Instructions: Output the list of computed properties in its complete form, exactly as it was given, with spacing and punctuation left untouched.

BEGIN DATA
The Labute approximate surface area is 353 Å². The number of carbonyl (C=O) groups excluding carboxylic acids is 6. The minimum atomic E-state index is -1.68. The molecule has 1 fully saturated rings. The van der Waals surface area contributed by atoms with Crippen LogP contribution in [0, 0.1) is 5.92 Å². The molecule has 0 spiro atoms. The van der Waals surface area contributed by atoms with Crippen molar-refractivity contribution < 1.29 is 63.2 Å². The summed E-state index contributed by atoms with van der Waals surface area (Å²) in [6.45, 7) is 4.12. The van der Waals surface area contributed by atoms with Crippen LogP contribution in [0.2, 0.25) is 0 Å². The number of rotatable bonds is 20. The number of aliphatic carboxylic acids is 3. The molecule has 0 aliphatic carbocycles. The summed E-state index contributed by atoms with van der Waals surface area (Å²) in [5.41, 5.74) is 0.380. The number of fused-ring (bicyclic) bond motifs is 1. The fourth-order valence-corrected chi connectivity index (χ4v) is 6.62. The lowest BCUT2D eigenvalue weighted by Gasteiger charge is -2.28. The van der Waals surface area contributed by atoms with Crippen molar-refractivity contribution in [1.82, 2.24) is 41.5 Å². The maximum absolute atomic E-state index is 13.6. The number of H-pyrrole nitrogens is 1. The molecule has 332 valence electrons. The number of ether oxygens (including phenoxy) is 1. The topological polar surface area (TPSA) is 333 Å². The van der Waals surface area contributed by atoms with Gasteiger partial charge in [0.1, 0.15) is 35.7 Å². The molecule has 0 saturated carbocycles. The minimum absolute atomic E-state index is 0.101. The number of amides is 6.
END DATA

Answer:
The Labute approximate surface area is 353 Å². The number of carbonyl (C=O) groups excluding carboxylic acids is 6. The minimum atomic E-state index is -1.68. The molecule has 1 fully saturated rings. The van der Waals surface area contributed by atoms with Crippen LogP contribution in [0, 0.1) is 5.92 Å². The molecule has 0 spiro atoms. The van der Waals surface area contributed by atoms with Crippen molar-refractivity contribution < 1.29 is 63.2 Å². The summed E-state index contributed by atoms with van der Waals surface area (Å²) in [6.45, 7) is 4.12. The van der Waals surface area contributed by atoms with Crippen LogP contribution in [0.2, 0.25) is 0 Å². The number of rotatable bonds is 20. The number of aliphatic carboxylic acids is 3. The molecule has 0 aliphatic carbocycles. The summed E-state index contributed by atoms with van der Waals surface area (Å²) in [5.41, 5.74) is 0.380. The number of fused-ring (bicyclic) bond motifs is 1. The fourth-order valence-corrected chi connectivity index (χ4v) is 6.62. The lowest BCUT2D eigenvalue weighted by Gasteiger charge is -2.28. The van der Waals surface area contributed by atoms with Crippen molar-refractivity contribution in [1.82, 2.24) is 41.5 Å². The maximum absolute atomic E-state index is 13.6. The number of H-pyrrole nitrogens is 1. The molecule has 332 valence electrons. The number of ether oxygens (including phenoxy) is 1. The topological polar surface area (TPSA) is 333 Å². The van der Waals surface area contributed by atoms with Gasteiger partial charge in [0.1, 0.15) is 35.7 Å². The molecule has 0 saturated carbocycles. The minimum absolute atomic E-state index is 0.101. The number of amides is 6.